Cecile Clerc is MRG’s Head of Development and Partnerships. Here she explains her passion for global health and how no one should be left behind.
My almost obsessive interest for the World Health Organization (WHO) started when I read L’Adversaire by E. Carrere. It’s the true story of this guy who has lied all his life about being a doctor and pretended he was working at the WHO. He would go to Geneva on an almost daily basis and sometimes stare at the window of ‘his’ office until…( no spoiler here).
Well, I am somehow like him (minus the fact that I have never pretended to work there). I watch from a distance everything the WHO does: responses to world epidemics, new guidelines on diabetes, mental health…I am truly fascinated.
The election of the new director general of the organization was therefore and unsurprisingly something I followed closely. I did not have any preferred candidate. It was pleasant to follow an election which was about inclusion instead of the ‘them versus us’ rhetoric that has poisoned too many recent national elections across the world. It felt somehow like it was an election aligned with the stated goal of the organization, ‘to ensure the highest attainable level of health for all people.’
On 23 May, Dr T. Adhanom Ghebreyesus was appointed. Describing his priorities as he accepted the position, he reinforced the need to guarantee universal health coverage and promised to stand up for the rights of the poor. I can only welcome such a position. It is unacceptable that in 2017 access to health still remains a serious challenge for the most vulnerable communities worldwide.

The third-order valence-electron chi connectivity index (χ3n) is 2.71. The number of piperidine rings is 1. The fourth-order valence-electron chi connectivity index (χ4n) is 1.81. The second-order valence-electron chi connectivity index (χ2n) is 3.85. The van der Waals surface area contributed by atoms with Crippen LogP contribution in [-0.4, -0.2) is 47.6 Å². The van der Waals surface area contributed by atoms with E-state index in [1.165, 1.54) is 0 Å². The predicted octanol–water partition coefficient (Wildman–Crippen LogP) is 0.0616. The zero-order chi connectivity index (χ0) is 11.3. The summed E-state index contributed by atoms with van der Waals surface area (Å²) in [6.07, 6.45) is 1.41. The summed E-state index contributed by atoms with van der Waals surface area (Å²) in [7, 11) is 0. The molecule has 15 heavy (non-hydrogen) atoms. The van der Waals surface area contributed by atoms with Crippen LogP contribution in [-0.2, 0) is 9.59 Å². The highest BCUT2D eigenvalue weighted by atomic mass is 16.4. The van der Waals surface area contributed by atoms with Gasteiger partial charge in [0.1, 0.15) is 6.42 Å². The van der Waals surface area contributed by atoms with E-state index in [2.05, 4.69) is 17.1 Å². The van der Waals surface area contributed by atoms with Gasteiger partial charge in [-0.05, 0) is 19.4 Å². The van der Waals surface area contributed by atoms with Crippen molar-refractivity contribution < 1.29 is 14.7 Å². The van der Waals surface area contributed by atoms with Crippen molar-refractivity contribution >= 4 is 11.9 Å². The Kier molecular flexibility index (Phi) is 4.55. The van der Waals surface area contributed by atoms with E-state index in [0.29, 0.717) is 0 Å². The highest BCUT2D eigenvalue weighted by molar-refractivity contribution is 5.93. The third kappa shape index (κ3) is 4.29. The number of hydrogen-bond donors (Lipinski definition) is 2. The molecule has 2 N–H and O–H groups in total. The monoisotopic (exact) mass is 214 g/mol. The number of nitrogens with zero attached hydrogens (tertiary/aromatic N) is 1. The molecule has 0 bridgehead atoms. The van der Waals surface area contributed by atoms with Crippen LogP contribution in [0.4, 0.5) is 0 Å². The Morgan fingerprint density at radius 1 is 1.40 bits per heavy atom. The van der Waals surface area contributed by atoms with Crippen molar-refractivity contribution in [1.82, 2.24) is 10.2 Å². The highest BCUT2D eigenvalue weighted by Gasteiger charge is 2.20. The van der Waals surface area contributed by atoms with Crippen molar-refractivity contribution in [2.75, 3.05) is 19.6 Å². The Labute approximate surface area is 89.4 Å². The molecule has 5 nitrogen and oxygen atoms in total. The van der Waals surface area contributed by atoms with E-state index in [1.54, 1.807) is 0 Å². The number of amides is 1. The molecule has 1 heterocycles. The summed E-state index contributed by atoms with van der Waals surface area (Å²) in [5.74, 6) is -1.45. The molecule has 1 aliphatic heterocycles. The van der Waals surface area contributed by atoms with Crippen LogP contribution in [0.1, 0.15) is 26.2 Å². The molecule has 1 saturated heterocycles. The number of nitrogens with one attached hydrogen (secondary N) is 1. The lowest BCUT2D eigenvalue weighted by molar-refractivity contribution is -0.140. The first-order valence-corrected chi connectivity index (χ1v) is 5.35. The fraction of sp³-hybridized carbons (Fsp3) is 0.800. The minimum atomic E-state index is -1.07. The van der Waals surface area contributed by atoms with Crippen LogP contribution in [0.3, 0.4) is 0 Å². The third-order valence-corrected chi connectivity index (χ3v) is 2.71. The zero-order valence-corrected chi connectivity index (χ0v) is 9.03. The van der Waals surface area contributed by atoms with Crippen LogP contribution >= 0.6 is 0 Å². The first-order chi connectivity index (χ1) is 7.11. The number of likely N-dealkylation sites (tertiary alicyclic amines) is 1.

A few years ago, MRG published a global survey on the health of minority and indigenous peoples, which shed light on the discrimination these communities experience when it comes to health: non-existent health services in areas where minority and indigenous communities live; poorer quality of care; patient segregation; access to health-related information available only in the language of the majority community; no respect for traditional cultural practices. Discrimination, both direct and indirect, is everywhere when it comes to the health of minority and indigenous communities. The consequences are terrible: international studies show for instance that indigenous children have worse health indicators than non-indigenous children and have higher rates of infant mortality.
Paul Hunt, a former UN Special Rapporteur on the Right to Health, summarized the picture pretty well when he wrote, ‘We live in a world of profound health inequalities, a world in which a person’s health (…) is determined by their ethnicity, the language they speak or their religious and cultural beliefs.’
I really hope that the new ‘top doctor’ will manage to make a difference in improving the health of all, including the most vulnerable and marginalized. Heading an organization responsible for the health of all 7.3 billion people on earth is no small task, but I will certainly be following his work…from a distance.
Read about minority and indigenous peoples’ experience of health care around the world on MRG’s Minority Voices Newsroom.
Photo: Indigenous women in Kenya attending a gynecological clinic.